Do you wonder why some people seem happy with a positive outlook all the time even in the face of difficult situations? And why other people seem to get discouraged about everything with even the slightest downturn in events? Well, the answer just may lie in their gene, says recent information published in The Proceedings of the National Academy of Sciences. Let me tell you more about it. . .
Your Genes and Your Happiness
Recently, researchers pinpointed a certain hormone in your body – oxytocin – that has been deemed responsible for influencing whether you are more optimistic or pessimistic. This hormone was also found to govern your sense of self-esteem and mastery – the idea that you are in control of your life and destiny. Oxytocin is a hormone associated with feelings of love and cuddling. It’s high when you fall in love and is abundant immediately following childbirth. It is what allows mothers to bond with their newborns through breastfeeding. In adult males and females, it is also released during orgasm as another mechanism to encourage bonding of mates.
The researchers study revealed that there is a specific area on the oxytocin genetic receptor site that actually influences whether you will be more optimistic or pessimistic in your outlook on life. Apparently, there is a combination of 2 variants that exist in this area of the oxytocin gene and have been labeled “A” and “G” by the researchers. Their study looked at 326 participants who were asked about their feelings of optimism, self-esteem and mastery. They were also asked about their feelings of depression. The researchers then measured the participants’ genetic material through their saliva.
Those participants who had 1 or 2 “A” variants in their genes were noted to have fewer feelings of optimism, self-esteem and mastery and more feelings of depression than people with 2 “G” variants. Participants with an “A” variant in their genes were viewed as having a genetic handicap predisposing them to pessimism and depression. Participants who had two “G” variants saw the world – and their life within it – in a more positive light.
With these findings, you might be thinking you’re doomed to feel pessimistic and negative most the time. Not so say the researchers. Your genetics may influence, or predict, how you might view the world and your role in it, but there can be a lot of mitigating factors which push you towards happiness rather than away from it. For instance, how you were raised – happy family and life experiences can influence you towards seeing things more optimistically.
It’s like having a gene that may predispose you to developing diabetes. That doesn’t mean that you’re going to get diabetes. With specific behavior aimed at preventing getting the disease, your behavior can overcome the genetic predisposition. The same is true with the oxytocin gene. Your behavior – consciously deciding to “look on the bright side” and try to stay more optimistic about life – can help you overcome any genetic predisposition towards pessimism, or depression, that you might have.
Things You Can Do To Boost Optimism
One of the quickest optimism, and self-esteem, boosters you can do is to socialize. Being around other people, or connecting to them in a cheerful way via a phone call or even through social media, can raise your oxytocin/happiness levels immediately. Here are some other examples:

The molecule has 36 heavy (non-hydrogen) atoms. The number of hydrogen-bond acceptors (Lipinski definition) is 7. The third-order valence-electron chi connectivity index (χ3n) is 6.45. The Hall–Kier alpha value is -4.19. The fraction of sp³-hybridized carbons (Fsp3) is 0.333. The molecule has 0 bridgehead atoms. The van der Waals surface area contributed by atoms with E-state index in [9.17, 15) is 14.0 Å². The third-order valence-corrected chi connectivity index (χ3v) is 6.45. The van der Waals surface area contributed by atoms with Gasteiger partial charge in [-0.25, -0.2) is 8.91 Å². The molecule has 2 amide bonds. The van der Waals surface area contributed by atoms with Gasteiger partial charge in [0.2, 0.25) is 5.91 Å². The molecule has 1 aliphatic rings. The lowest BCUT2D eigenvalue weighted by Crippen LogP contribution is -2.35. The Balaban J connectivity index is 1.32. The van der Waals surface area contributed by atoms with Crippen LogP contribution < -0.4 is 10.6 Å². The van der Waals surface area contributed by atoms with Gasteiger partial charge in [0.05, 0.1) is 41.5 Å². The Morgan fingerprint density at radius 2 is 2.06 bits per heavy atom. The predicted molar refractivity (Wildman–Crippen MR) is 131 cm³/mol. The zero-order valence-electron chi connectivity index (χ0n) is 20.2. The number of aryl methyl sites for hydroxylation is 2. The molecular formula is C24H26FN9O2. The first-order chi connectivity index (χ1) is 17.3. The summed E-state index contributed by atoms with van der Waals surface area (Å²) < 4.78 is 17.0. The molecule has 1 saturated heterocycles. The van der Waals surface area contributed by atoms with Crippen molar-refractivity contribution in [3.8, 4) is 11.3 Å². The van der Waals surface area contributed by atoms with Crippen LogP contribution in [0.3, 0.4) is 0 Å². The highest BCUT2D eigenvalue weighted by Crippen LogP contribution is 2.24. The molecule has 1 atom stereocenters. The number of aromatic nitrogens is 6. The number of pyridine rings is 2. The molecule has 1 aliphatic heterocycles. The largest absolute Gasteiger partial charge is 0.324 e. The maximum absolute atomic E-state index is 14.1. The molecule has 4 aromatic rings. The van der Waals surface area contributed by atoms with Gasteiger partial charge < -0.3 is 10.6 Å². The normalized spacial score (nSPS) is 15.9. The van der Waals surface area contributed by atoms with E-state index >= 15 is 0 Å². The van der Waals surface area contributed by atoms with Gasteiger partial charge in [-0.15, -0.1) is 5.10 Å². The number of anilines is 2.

- Attending concerts – listening to music boosts oxytocin and happiness on its own, but concerts are usually high-energy, happiness charged events, even more so if they take place outdoors.
- One-on-one interaction – having a meal, or just coffee, with a friend and having a deep conversation about events in your life can boost your happiness levels.
- Exercise – exercise increases serotonin and oxytocin levels – especially walking, or swimming in warm water. Dancing within a group of people can elevate these brain chemicals and hormones even further.
- Social media – even connecting to people on Facebook, Linked In, etc, can have a positive boost in your outlook on life.
- Spirituality – studies have shown that people who engage in meditation or practicing their specific religion (attending services) regularly have higher oxytocin levels. In general, they perceive themselves to be happier.
- Generosity – studies show that being generous helps you as well. Donate some of your time to volunteering. Helping people in need can greatly boost your feelings of self-esteem and happiness. It can also help you feel more connected to others knowing that your giving can have a positive effect on someone else’s life.
- Pets – having a close relationship with a pet can lower your blood pressure and release more oxytocin. Having a pet to take care of can make you feel needed and boost your self-esteem.
Although your genetics may influence your view of the world and your place in it, it doesn’t have to determine your outlook and experiences. It’s normal to feel down when bad things happen in your life but your ability to bounce back is determined by your own behavior, despite your genetic structure. Staying connected to others, and engaging in behaviors that help you feel upbeat, positive, and cheerful, can help you master all life’s twists and turns even if your genes have dealt you a few bad cards.
Mark Rosenberg, M.D.
Natural Health News
Optimism May be Partly inYour Genes, http://www.webmd.com/balance/news/20110916/optimism-partly-in-your-genes?page=2
How To Naturally Increase Oxytocin, http://marriagegems.com/2012/01/23/how-to-naturally-increase-oxytocin-and-why-this-may-help-your-marriage/
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